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  Five Implementations of Three Lines
(Implementation No. V)


W E E K  T W E N T Y - T W O

28 May 1997
Five Implementations of Three Lines
(Implementation No. V)
I'm embarrassed at how much I enjoy this tedious conceptual art. This week, I came across a piece I started almost four years ago at Banff, then abandoned a few weeks later. It took me less than an hour to make this new piece; it's roughly based on the original.

I'm as happy as you are bored.

(As with most of these obtuse pieces, Five Implementations of Three Lines is better viewed in the PDF format.)

29 May 1997
No Watermarks
I decided to leave Greece without any seawater.

For a few days, I'd intended to bring back a liter or two of water from the Aegean Sea. I was planning on pouring a centiliter or two of the water onto a sheet of nice rag paper, letting it evaporate, and repeating the process until all that was left was the "essence" of the Aegean. The more I thought about it, the more I liked it, until I thought too much and ended up with too many complexities.

Complexity No. 1: Most of the work of done I've done in the last few years can be digitally stored, transmitted, and reproduced ad infinitum. The watermarks (the working title I have for the project) would each be unique, incapable of being digitally stored, transmitted, or reproduced. The idea of having to take care of precious pieces of paper seems to be somewhat incompatible with my pseudonomadic life.

Complexity No. 2: Maybe water's not the way to go. Would a trip to Scotland be better represented by the essence of a few drams of Islay whiskey? By the essence of a few drams of Islay whiskey after they'd passed through me?

Complexity No. 3: I worry that the watermarks may be one of those clever ideas that I've subconsciously taken from someone else. I have no problems with using someone else's ideas, but only if it's deliberate.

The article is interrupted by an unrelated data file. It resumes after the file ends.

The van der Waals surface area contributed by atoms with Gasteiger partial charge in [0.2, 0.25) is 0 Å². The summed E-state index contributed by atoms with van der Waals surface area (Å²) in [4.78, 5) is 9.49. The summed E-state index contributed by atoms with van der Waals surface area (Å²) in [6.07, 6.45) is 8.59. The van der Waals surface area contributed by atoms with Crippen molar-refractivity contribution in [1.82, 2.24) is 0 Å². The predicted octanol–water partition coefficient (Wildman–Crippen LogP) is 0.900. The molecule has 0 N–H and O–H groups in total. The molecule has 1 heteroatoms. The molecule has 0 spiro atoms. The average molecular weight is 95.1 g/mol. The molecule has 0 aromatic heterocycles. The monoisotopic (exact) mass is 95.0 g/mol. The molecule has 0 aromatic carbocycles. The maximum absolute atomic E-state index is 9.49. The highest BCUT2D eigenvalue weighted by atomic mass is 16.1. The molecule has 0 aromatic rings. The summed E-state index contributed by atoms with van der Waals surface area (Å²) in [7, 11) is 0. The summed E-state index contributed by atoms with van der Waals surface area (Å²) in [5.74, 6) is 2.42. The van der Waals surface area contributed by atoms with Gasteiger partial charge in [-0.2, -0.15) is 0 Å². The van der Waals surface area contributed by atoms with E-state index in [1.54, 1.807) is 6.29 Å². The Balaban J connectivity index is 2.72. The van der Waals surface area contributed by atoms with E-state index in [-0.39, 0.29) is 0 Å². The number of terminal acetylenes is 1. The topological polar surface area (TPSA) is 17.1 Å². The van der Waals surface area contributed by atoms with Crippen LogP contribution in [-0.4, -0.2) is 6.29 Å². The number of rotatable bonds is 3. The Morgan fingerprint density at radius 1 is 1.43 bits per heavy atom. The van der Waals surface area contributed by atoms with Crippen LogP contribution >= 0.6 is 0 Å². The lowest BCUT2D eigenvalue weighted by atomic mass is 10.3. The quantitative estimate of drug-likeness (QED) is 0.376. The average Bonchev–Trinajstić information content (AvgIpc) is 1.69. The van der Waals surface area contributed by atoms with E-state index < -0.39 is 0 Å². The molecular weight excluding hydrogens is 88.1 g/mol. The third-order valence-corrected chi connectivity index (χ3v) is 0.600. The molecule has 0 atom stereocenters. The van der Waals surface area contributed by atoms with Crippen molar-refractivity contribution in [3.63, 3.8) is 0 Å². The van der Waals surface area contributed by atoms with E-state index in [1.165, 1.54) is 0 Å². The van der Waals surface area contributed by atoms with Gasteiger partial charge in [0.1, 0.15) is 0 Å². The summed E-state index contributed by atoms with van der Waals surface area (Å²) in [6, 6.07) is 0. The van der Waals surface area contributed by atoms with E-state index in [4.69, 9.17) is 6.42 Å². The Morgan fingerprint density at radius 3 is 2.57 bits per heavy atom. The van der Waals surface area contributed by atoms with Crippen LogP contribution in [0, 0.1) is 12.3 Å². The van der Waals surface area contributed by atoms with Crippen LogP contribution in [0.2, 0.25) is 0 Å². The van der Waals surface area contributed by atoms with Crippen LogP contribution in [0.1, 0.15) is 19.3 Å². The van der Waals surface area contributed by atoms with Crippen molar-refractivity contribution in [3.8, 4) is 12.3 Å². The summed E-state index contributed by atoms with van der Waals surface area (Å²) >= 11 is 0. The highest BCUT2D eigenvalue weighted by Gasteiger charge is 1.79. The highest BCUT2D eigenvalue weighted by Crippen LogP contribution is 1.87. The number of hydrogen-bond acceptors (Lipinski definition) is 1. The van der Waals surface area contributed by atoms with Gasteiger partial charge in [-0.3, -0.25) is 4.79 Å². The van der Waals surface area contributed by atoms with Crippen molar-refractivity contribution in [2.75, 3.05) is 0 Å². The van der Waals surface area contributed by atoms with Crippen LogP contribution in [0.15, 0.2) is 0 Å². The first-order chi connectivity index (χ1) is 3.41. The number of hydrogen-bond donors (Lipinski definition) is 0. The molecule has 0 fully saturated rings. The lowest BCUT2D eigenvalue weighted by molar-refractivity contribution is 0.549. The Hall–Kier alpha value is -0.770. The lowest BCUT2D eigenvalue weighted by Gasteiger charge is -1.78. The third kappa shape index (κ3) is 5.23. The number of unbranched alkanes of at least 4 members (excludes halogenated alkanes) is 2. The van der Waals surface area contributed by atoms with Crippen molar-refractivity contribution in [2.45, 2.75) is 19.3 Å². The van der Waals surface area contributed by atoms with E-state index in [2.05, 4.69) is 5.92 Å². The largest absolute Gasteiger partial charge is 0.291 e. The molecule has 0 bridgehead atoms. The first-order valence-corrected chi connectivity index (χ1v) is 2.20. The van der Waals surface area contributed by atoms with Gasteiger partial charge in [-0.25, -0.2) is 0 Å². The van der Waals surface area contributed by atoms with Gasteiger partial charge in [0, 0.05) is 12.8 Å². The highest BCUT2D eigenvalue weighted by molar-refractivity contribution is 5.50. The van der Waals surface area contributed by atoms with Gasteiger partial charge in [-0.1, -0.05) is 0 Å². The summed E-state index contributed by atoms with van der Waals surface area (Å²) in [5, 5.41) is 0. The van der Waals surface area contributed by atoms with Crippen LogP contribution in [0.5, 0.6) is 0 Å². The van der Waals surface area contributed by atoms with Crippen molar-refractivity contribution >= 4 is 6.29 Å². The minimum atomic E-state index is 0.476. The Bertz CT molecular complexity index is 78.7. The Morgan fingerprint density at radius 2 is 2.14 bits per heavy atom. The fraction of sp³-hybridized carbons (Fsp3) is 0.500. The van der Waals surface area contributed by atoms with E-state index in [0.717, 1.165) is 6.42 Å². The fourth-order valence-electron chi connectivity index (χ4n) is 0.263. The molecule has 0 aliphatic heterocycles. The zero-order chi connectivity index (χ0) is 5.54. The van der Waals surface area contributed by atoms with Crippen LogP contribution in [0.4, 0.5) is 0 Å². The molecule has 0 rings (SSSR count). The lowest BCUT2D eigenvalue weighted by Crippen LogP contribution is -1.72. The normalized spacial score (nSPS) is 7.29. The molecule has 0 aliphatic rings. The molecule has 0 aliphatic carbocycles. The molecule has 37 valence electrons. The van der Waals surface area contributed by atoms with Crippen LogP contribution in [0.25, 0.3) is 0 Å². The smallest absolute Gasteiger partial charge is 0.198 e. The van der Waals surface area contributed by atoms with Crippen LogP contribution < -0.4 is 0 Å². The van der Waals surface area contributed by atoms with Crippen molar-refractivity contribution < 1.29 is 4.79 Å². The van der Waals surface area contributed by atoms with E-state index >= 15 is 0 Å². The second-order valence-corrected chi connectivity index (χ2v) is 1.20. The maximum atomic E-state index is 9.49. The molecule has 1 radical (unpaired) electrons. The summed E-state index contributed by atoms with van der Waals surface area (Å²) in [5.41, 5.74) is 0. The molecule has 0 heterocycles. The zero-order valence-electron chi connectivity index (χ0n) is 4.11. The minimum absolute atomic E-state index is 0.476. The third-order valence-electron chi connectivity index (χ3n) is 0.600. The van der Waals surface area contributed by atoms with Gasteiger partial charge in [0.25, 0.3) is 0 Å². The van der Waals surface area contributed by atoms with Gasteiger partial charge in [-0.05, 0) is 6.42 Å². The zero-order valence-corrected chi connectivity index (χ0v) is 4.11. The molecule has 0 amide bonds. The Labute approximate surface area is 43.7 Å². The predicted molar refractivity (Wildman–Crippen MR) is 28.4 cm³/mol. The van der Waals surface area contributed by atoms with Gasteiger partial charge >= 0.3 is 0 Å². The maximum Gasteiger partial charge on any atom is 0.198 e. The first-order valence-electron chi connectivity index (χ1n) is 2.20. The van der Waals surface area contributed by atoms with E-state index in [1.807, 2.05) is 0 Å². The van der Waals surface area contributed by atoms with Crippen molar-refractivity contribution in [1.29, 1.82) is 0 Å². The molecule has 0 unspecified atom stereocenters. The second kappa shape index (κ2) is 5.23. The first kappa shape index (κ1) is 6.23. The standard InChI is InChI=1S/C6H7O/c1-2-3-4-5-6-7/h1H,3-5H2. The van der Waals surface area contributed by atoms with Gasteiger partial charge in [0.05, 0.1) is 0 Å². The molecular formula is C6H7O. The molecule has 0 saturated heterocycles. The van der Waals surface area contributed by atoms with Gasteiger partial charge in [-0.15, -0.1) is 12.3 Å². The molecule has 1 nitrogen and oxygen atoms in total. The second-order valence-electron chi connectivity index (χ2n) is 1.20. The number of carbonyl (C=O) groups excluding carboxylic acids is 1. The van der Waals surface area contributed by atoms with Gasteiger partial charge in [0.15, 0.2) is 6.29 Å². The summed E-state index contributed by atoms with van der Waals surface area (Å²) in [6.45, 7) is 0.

I think I may be too analytical. As Howard Dietz said, "Composers shouldn't think too much--it interferes with their plagiarism."

30 May 1997
Brains On!
A young boy--he couldn't have been older than ten--yelled "Put yer fuckin' brains on!" during a football game on the street outside my window.

It sounded like a good idea; I'll have to try it one of these days.

31 May 1997
Boo ig God
I was walking down the street when I noticed someone had scrawled "GOO IS GOOO" on the wall. I liked the phrase, even though I think I was supposed to read it as "God is Good." I decided to make a note of it, and jotted it down in my electronic doodad that translates my handwriting into text. Today, though, it translated my note as "boo ig God."

It must be true.

1 June 1997
An Artless Walk
I read an article about the painter Ellsworth Kelly, who achieved fame in the art world honorably: he's worked hard for the last fifty years.

I enjoyed reading the piece; Kelly's tale seems like one of those rare the-cream-rises-to-the-top art world stories. ("The scum rises to the top" is a much more common theme.) The sketch ended on a disconcerting note, when Kelly said he would have liked to have been an explorer or a naturalist.

"I wanted to do all these things," he said, "and now I think they've passed me by. But I've always had this crusade to do what I do. I don't feel I could do anything else."

That remark sounded uncomfortably close to something I might write in three decades. I've still got time not to less other pursuits pass me by.

I think I'll stop writing and go for a walk.

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2 June 1997
Not My Time
When I walked by a stack of new tombstones I was somewhat relieved to see "SPARE" written on the newest one. Later, though, I wondered if my name was on one of the others.

3 June 1997
Up Against The Ceiling
Am I getting better? I think so. If I'm not growing then I'm dying, no?

That might not be true, but it feels true. That's why I find it unnerving when someone like Woody Allen hits the ceiling.

    "I still try and practice [the clarinet] at least an hour a day, and have for forty years. I know there's a lid on my playing, that I'm never going to get beyond that lid, that I'm going to sound pretty much the same forever. But playing this old primitive [jazz] music is an essential part of my life."

I'm sure that I too must have a lid, but it's not a problem as long as I'm not aware of it.

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©1997 David Glenn Rinehart